Nine Ways to Overcome Compulsive Buying

Almost every woman is a potential shopaholic. Sometimes the urge to spend madly cannot be controlled. It gives one a momentary thrill, and then subsides just as rapidly. Author April Benson calls it “an activity that promotes self definition, even healing.”

Many women confess that splurging on a new dress or a pair of shoes puts them in a better mood. By the time they return from their shopping spree, they have forgotten the frustration or disappointment that had bothered them.

Neurotic symptoms can occur in normal people from time to time. In a given population, this can be as high as 815 per 1000 people. However, when this behaviour spins out of control, it leads to irrational compulsive buying. Shopping at the slightest provocation becomes an obsession.

Almost 60% of people wandering around shopping malls buying things they don’t need, are shopaholics. “In extreme cases, this could be as addictive as drugs or alcohol,” says April Benson.

About 90% of compulsive buyers are women with money to spend. Shopaholism is seldom seen among the poor. Many women today feel unhappy and unfulfilled in their roles of wife and mother. Lack of appreciation by family members, loss of personal freedom, inability to cope with domestic problems, fault finding husbands and unsympathetic in-laws can build up stress to such an extent that they can find release only through reckless spending. Besides, housewives can manipulate their time schedules to give them enough time to shop. They step out on buying sprees, travel long distances in search of discount sales, jostle and fight over bargains, and saddle themselves with unwanted baggage.

Buying sends the neurotransmitters in the brain into overdrive, releasing adrenaline into the blood stream. This causes an emotional high. The heart palpitates when a good bargain is made. The shopaholic feels ecstatic and forgets her problems for a while.

But the mood elevation is temporary. Back home when she assesses the damage to her pocket, her self- esteem dwindles and feelings of guilt increase. Wasteful spending eats into the family budget and leads to deprivation in other areas of need. Sometimes extreme guilt can drive a shopaholic to suicide.

Predisposing Factors:
Parental neglect in childhood leads to low self esteem.
o Environment: Conflict between parents or parents and children can cause insecurity.
o Character: A stable self confident person will be able to meet life’s challenges. But those who are too timid to fight or too shy to show hurt or verbalize their frustrations resort to neurotic behaviour.
The influence of relatives or friends with similar buying tendencies can encourage the shopaholic.

Trigger Points.
This is an era of lavishness, ostentation, and competitiveness. There are many factors that encourage excessive spending for instant gratification.
o Aggressive advertising of consumer products.
o Discount sales and enticing malls.
o Affluence and shallow values.
o Desire to keep up with the Joneses. The more materialistic a person the greater the possibility of stress and depression.
o Credit cards increase the pleasure of buying. Studies show that people spend 20-30% more than if they were paying by cash.
o Online buying and financial ignorance. The limit of the credit card is not what one actually has in one’s account. It merely shows the limit to which the card can be used, and is therefore deceptive.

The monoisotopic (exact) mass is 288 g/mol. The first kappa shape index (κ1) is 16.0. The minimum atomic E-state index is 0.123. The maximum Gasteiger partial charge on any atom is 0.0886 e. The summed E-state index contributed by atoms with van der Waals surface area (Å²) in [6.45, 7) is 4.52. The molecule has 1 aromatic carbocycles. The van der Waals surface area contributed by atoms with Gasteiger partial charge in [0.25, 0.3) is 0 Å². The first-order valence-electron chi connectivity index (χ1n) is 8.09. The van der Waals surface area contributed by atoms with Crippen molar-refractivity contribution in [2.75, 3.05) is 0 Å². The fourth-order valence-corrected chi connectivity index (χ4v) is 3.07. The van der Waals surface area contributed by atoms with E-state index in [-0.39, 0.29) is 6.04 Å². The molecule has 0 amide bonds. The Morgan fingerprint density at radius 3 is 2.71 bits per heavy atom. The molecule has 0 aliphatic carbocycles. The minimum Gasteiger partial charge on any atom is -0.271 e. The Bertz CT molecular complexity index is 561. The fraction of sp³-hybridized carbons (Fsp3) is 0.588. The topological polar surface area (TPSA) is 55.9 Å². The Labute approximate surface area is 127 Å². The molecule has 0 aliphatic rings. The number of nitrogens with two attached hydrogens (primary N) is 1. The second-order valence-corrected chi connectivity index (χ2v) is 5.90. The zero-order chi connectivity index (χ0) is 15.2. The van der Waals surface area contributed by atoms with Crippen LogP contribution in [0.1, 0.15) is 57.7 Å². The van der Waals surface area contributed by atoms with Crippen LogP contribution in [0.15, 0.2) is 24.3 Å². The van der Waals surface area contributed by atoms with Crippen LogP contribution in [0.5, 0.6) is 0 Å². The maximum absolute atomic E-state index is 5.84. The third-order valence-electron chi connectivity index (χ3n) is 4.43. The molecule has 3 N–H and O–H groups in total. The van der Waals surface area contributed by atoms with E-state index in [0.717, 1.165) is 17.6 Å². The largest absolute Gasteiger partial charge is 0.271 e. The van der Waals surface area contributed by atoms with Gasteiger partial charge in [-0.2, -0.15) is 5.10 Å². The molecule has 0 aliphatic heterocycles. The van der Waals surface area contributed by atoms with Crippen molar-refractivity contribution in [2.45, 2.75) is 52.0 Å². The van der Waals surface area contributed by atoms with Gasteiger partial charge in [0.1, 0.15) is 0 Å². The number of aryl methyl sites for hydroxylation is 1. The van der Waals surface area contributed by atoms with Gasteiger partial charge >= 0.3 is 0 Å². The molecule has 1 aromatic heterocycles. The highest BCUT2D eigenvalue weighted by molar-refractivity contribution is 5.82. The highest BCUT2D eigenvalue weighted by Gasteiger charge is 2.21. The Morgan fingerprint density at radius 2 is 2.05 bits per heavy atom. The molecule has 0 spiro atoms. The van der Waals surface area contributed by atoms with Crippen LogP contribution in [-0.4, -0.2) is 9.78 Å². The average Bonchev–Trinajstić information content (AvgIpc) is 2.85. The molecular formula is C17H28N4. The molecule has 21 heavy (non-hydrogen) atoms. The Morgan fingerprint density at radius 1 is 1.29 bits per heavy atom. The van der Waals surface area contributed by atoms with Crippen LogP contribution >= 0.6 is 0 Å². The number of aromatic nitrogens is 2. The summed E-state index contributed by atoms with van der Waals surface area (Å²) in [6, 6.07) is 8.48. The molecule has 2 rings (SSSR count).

However, only about 10% of shopaholics are obsessive compulsive buyers. German psychiatrists Jasper and Schneider believed that this kind of neurosis was due to stress or depression. In the1900s, Emil Kraepelin called it “Oniomania.” ‘Onio’ in Latin means ‘price.’ Robert Galatzer-Levy says this disorder is caused by “ordinary pleasures of living getting out of hand.”

Shopaholism is not a disease neither is it a psychosis, as the person is never out of touch with reality. It is just a ‘faulty response to an inner conflict.’ It is sometimes known as the “Madame Bovary Syndrome,” after Madam Bovary who lived a lavish life style and indulged in compulsive spending, to overcome her boredom as a housewife and boost her self esteem. Unfortunately it led to bankruptcy and then to suicide.

Ways to overcome shopaholism:

o Understand the real problem and find ways to tackle it. If it involves the behaviour of husband and family, bring it to their notice so that they can change their attitude. A wise husband will willingly cooperate, as this could ease the burden on his pocket.
o Understand your role as wife and home maker. It is a God-given role with in-built core competencies to fulfill that role. Take pride in it.
o Find enjoyable hobbies to work off stress. Music, gardening, painting, writing, yoga are some of the activities that can take your mind off stress.
o Cultivate friends who are lively and happy people. Gloomy company should be avoided at all costs. Many organizations provide social outlets for women. They arrange for constructive activities among the sick, elderly, disabled, abandoned children or single mothers. Engaging in social work will make your own problems seem trivial.
o Take stock of the useless stuff piled up in your house and the wasteful expenditure you have incurred. Make a conscious decision to stay away from the shops. When you feel the urge, postpone it for twenty four hours, by which time it would have disappeared altogether.
o Draw up a budget and stick to it.
o Avoid credit cards. Pay by cash only.
o Stop and think before you buy anything. Check the urge to buy for wrong reasons. Is the item needed or not?
o Work on your positive qualities. Strive for harmonious interpersonal relationships both at home and with friends.

Where there is a will to change and a determination to discipline oneself, shopaholism can be overcome. Some compulsive shoppers may benefit from a visit to the psychiatrist, who will give them a nudge in the right direction.